Written by Ian Ellis (email@example.com)
‘Sup folks, today we look at the most important part of the draft, the players (duh). Let’s see who the heck these people are, their strengths & weaknesses and how they would fit in with our Knicks. There are three tiers I will place all the players in: the hopefuls, the most likely and the buy-a-picks.
The Trade Downs
These are the players that *shouldn’t* be in play for the Knicks to pick at number four, but due to the Knicks interest to trade down, they are still in play to be picked in the late lottery or mid first round if the Knicks do trade down. Also due to the mass amount of potential options at this area of the draft, I am only looking at the prospects the Knicks have been already linked to.
NBA Player Comparison: George Hill
Cameron Payne is a 6’2” sophomore point guard coming out of Murray State. Payne was initially projected to be a mid to late first round pick, but over the last few weeks, he’s started accumulate some draft buzz. First, the Thunder promised to take him if he was still on the draft board by pick 14. Then the Sacramento Kings decided to work out him, mind that the Kings only have the 6th pick. Now here we are, with our Knicks brass intrigued by Payne. Payne is a crafty guard with a high IQ for the game, with good scoring ability (averaged 20.2 points per game last year) including a beautiful Tony Parker-esc floater, solid three point stroke (37%), and pull up jumper, with good defensive instincts to get into passing lanes and Payne is a good passer (6 assists per game) in the pick & roll. Payne on the flip side is not good at finishing with any contact, he is a streaky and sometimes ill advised shooter, Payne isn’t very consistent defensively and he played in a lower level of competition (than a player like D’angelo Russell did) at Murray State in the Ohio Valley conference. While it is worth noting that guards from smaller schools like Stephen Curry (Davidson), Damian Lillard (Weber State) and Elfrid Payton (University of Louisiana Lafayette), it’s harder to evaluate the talents like Payne coming from to these smaller schools because while they are putting up superior numbers, it’s important to note that he’s playing against inferior talents than to the Big 10 or ACC conferences. Payne has a player comparison to George Hill because Hill is a solid but not spectacular NBA starting point guard is a good three point shooter, good smart pick & roll passer and annoyingly pesky defender. In terms of Knicks fit, he would be in the mix for starting point guard along with José Calderón and Langston Galloway and would be a solid contributor in the backcourt. Also, since the Triangle doesn’t emphasize the need of a amazing point guard (while it wouldn’t hurt if it had one), Payne could fit in as a solid starting point guard in the Derek Fisher mold. Also, here’s a nice graphic to look at for more info on the dude.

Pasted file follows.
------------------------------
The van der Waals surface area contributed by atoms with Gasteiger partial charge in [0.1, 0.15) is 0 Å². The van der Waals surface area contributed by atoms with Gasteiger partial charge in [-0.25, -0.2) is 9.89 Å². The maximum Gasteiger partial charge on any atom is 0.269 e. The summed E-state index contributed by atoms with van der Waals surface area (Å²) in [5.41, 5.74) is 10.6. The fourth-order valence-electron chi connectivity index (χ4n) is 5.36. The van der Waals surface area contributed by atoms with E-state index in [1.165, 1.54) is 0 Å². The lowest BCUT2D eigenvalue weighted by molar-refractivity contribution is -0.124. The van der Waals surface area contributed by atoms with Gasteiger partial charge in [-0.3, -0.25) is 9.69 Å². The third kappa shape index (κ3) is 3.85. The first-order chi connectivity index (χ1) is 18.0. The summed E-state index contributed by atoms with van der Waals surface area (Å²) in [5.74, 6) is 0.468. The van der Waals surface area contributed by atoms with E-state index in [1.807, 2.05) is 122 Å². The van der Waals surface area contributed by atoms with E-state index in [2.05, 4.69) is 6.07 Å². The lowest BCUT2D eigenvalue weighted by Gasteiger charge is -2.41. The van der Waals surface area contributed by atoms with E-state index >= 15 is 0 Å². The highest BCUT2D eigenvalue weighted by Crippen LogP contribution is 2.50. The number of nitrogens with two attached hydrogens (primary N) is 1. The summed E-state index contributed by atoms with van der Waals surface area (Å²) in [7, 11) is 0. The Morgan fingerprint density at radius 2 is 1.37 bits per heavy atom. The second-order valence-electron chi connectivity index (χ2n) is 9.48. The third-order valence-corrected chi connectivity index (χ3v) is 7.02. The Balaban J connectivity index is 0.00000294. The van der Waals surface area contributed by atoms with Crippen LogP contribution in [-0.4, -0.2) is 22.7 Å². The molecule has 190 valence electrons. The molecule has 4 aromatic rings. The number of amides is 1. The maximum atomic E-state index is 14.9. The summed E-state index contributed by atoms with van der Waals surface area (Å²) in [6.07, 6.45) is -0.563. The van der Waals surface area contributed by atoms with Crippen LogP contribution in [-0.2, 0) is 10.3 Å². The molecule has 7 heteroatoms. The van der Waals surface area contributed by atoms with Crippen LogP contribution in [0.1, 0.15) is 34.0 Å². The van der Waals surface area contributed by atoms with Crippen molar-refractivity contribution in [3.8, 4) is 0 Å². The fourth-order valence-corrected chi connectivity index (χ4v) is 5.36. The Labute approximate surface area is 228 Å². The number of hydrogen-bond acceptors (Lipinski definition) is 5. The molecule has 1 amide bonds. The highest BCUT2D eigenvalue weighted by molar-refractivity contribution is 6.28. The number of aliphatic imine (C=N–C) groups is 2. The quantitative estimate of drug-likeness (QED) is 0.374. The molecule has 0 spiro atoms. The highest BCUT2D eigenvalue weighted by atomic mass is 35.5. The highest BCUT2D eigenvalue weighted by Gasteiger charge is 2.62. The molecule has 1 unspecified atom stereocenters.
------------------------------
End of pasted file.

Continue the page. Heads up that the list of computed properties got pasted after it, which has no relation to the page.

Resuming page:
Frank Kaminsky III
NBA Player Comparison: Kelly Olynyk